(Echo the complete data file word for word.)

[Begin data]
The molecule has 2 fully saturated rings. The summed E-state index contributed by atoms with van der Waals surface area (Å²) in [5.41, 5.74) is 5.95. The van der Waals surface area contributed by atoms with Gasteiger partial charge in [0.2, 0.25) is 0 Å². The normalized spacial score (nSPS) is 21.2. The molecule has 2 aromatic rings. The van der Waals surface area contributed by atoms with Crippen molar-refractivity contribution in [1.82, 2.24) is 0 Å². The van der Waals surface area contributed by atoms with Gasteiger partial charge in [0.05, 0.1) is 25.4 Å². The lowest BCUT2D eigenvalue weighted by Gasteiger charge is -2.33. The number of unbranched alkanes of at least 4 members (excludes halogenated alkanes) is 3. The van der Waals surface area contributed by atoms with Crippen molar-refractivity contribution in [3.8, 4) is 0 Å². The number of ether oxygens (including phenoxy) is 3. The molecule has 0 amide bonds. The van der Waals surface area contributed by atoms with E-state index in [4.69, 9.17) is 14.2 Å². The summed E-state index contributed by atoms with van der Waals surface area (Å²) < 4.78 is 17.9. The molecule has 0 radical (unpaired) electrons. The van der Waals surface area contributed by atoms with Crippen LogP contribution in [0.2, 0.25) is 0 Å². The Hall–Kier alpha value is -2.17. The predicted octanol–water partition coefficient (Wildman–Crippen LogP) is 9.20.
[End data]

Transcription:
The molecule has 2 fully saturated rings. The summed E-state index contributed by atoms with van der Waals surface area (Å²) in [5.41, 5.74) is 5.95. The van der Waals surface area contributed by atoms with Gasteiger partial charge in [0.2, 0.25) is 0 Å². The normalized spacial score (nSPS) is 21.2. The molecule has 2 aromatic rings. The van der Waals surface area contributed by atoms with Crippen molar-refractivity contribution in [1.82, 2.24) is 0 Å². The van der Waals surface area contributed by atoms with Gasteiger partial charge in [0.05, 0.1) is 25.4 Å². The lowest BCUT2D eigenvalue weighted by Gasteiger charge is -2.33. The number of unbranched alkanes of at least 4 members (excludes halogenated alkanes) is 3. The van der Waals surface area contributed by atoms with Crippen molar-refractivity contribution in [3.8, 4) is 0 Å². The number of ether oxygens (including phenoxy) is 3. The molecule has 0 amide bonds. The van der Waals surface area contributed by atoms with E-state index in [4.69, 9.17) is 14.2 Å². The summed E-state index contributed by atoms with van der Waals surface area (Å²) < 4.78 is 17.9. The molecule has 0 radical (unpaired) electrons. The van der Waals surface area contributed by atoms with Crippen LogP contribution in [0.2, 0.25) is 0 Å². The Hall–Kier alpha value is -2.17. The predicted octanol–water partition coefficient (Wildman–Crippen LogP) is 9.20.